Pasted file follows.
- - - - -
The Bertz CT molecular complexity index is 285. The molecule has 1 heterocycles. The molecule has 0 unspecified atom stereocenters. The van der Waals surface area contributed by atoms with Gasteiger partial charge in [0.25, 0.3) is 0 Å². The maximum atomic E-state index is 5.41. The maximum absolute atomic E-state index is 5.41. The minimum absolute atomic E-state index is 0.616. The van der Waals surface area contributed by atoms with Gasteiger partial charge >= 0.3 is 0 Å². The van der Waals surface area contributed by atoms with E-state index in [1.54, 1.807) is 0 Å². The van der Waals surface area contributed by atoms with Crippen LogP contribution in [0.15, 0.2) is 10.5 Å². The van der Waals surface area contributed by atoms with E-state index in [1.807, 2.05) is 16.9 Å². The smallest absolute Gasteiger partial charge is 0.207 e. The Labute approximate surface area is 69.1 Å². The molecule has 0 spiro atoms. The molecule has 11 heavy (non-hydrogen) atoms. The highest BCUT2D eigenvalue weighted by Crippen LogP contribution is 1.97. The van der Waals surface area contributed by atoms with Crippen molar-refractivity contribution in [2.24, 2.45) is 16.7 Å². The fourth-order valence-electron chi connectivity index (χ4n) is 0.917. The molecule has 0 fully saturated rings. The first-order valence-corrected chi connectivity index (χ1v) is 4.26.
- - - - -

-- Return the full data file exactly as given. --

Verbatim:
The Bertz CT molecular complexity index is 285. The molecule has 1 heterocycles. The molecule has 0 unspecified atom stereocenters. The van der Waals surface area contributed by atoms with Gasteiger partial charge in [0.25, 0.3) is 0 Å². The maximum atomic E-state index is 5.41. The maximum absolute atomic E-state index is 5.41. The minimum absolute atomic E-state index is 0.616. The van der Waals surface area contributed by atoms with Gasteiger partial charge >= 0.3 is 0 Å². The van der Waals surface area contributed by atoms with E-state index in [1.54, 1.807) is 0 Å². The van der Waals surface area contributed by atoms with Crippen LogP contribution in [0.15, 0.2) is 10.5 Å². The van der Waals surface area contributed by atoms with E-state index in [1.807, 2.05) is 16.9 Å². The smallest absolute Gasteiger partial charge is 0.207 e. The Labute approximate surface area is 69.1 Å². The molecule has 0 spiro atoms. The molecule has 11 heavy (non-hydrogen) atoms. The highest BCUT2D eigenvalue weighted by Crippen LogP contribution is 1.97. The van der Waals surface area contributed by atoms with Crippen molar-refractivity contribution in [2.24, 2.45) is 16.7 Å². The fourth-order valence-electron chi connectivity index (χ4n) is 0.917. The molecule has 0 fully saturated rings. The first-order valence-corrected chi connectivity index (χ1v) is 4.26.